Notes from the Field: About Faces
July 30, 2012
By Cheryl Katz
I met Donald Florence almost thirty years ago when he hired me as a stylist for one of the many fashion photo shoots he was art directing in New York. I had just struck out on my own with very little pedigree, save for a mad love of clothes, a decent eye for detail and an enormous desire for urban life. To say that he took a chance on me would be an understatement. But Donald is a man who’s not afraid to take chances.
Donald is Ã¼ber stylish. A hip urbanite with a great wardrobe and an appetite for sneakers, who–I would learn a few months after we met–was actually a California transplant with a taste for jelly dogs (a hot dog bun slathered with Welch’s Grape), Junior Mints, celebrities and convertibles. If this description implies a shallow disposition, it should not. Donald is quiet, sensitive and highly observant.
Donald not only helped me navigate the vagaries of the fashion world, but also introduced me to a new way of seeing. We discussed the way a bow was tied, a belt was looped, a beret was cocked. But, more importantly, we conferred on the tilt of a head, the sincerity of a smile, the frankness behind an expression. In a world sometimes short on substance and long on artifice, Donald strove to capture a true and honest spirit.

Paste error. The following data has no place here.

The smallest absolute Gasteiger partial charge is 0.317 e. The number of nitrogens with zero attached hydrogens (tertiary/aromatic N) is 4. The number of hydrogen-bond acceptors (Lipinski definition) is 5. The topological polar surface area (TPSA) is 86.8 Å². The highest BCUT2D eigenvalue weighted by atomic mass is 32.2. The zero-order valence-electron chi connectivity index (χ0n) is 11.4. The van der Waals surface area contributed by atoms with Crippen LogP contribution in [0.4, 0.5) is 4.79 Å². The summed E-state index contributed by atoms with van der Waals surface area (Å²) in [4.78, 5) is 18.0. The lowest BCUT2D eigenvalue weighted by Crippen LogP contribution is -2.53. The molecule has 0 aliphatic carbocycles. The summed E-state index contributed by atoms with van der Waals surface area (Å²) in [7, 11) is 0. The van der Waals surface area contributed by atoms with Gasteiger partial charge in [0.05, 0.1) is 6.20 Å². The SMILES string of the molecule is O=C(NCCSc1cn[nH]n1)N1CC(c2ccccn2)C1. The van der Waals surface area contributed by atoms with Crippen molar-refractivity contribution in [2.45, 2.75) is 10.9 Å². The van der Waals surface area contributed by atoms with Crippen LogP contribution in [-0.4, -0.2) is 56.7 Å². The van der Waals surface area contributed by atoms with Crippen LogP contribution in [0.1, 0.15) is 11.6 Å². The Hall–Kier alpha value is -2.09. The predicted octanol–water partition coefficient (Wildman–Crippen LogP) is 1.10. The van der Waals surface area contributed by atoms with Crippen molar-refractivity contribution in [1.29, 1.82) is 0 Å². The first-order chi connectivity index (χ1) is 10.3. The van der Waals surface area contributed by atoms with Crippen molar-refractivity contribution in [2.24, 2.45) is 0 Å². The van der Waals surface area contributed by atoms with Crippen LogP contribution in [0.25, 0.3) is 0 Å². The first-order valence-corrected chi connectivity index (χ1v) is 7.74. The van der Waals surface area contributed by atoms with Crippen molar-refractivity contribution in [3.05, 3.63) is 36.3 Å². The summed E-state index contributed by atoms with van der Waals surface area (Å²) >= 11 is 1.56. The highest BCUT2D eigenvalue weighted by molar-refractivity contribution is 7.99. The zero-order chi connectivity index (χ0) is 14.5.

Mid-career, when most would rest on our laurels–or, at best, not take on yet another full time proposition–Donald returned to his art school roots and, after a twenty-five year hiatus, began to draw again. The hallmarks of this work–bold color and surety of line–are evident. But what is remarkable about his recent portraits is that the viewer begins to realize, as I did so many years ago, that Donald has revealed much more. Uncovering a heart, a mind, a soul, he reminds us that things are not always as they appear.
About Florence’s Heads of States Series, the artist says, â€œOriginally I planned to paint all the American presidents, but some of them were jut too boring so I switched to other political leadersâ€¦Stalin and Mao.â€Â Here, two of the Georges–Bush and Washington, 12â€ x 9â€ oil pastel on paper.
Photos courtesy of Donald Florence
From Florence’s series of 100 portraits of famous gay men and women, a portrait of the satirist David Sedaris, 17â€ x 14â€, oil pastel on paper.
From the Fashlandia series, an homage to both Florence’s thirty years in the fashion world and the â€œmagnificentâ€ Diana Vreeland. 24â€ x 18â€, oil on canvas.
For more information on the artist Donald Florence and his work, contact him directly atÂ email@example.com.
You must be logged in to post a comment.